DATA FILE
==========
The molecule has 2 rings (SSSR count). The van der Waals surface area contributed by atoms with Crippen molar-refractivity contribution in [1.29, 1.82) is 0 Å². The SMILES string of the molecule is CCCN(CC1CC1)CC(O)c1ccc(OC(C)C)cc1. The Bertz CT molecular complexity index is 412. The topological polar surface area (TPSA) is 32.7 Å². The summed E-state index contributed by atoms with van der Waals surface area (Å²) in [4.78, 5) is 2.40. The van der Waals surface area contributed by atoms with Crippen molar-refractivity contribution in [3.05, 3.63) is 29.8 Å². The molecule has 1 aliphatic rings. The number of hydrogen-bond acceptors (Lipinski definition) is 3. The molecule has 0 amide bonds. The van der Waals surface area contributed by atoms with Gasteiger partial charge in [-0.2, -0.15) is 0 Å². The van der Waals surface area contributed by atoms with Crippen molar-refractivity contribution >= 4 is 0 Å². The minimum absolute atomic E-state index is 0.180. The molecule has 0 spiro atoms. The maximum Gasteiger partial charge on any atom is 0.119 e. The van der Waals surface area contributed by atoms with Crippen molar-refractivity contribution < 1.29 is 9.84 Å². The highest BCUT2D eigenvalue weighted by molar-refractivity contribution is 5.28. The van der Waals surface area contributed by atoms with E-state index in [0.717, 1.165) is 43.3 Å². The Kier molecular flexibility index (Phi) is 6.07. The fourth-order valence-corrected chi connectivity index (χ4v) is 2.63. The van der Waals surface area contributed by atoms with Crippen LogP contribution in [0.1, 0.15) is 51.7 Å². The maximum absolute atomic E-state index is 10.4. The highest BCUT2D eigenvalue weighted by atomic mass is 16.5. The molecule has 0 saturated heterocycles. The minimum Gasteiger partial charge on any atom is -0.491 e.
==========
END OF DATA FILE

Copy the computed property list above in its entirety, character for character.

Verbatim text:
The molecule has 2 rings (SSSR count). The van der Waals surface area contributed by atoms with Crippen molar-refractivity contribution in [1.29, 1.82) is 0 Å². The SMILES string of the molecule is CCCN(CC1CC1)CC(O)c1ccc(OC(C)C)cc1. The Bertz CT molecular complexity index is 412. The topological polar surface area (TPSA) is 32.7 Å². The summed E-state index contributed by atoms with van der Waals surface area (Å²) in [4.78, 5) is 2.40. The van der Waals surface area contributed by atoms with Crippen molar-refractivity contribution in [3.05, 3.63) is 29.8 Å². The molecule has 1 aliphatic rings. The number of hydrogen-bond acceptors (Lipinski definition) is 3. The molecule has 0 amide bonds. The van der Waals surface area contributed by atoms with Gasteiger partial charge in [-0.2, -0.15) is 0 Å². The van der Waals surface area contributed by atoms with Crippen molar-refractivity contribution >= 4 is 0 Å². The minimum absolute atomic E-state index is 0.180. The molecule has 0 spiro atoms. The maximum Gasteiger partial charge on any atom is 0.119 e. The van der Waals surface area contributed by atoms with Crippen molar-refractivity contribution < 1.29 is 9.84 Å². The highest BCUT2D eigenvalue weighted by molar-refractivity contribution is 5.28. The van der Waals surface area contributed by atoms with E-state index in [0.717, 1.165) is 43.3 Å². The Kier molecular flexibility index (Phi) is 6.07. The fourth-order valence-corrected chi connectivity index (χ4v) is 2.63. The van der Waals surface area contributed by atoms with Crippen LogP contribution in [0.1, 0.15) is 51.7 Å². The maximum absolute atomic E-state index is 10.4. The highest BCUT2D eigenvalue weighted by atomic mass is 16.5. The molecule has 0 saturated heterocycles. The minimum Gasteiger partial charge on any atom is -0.491 e.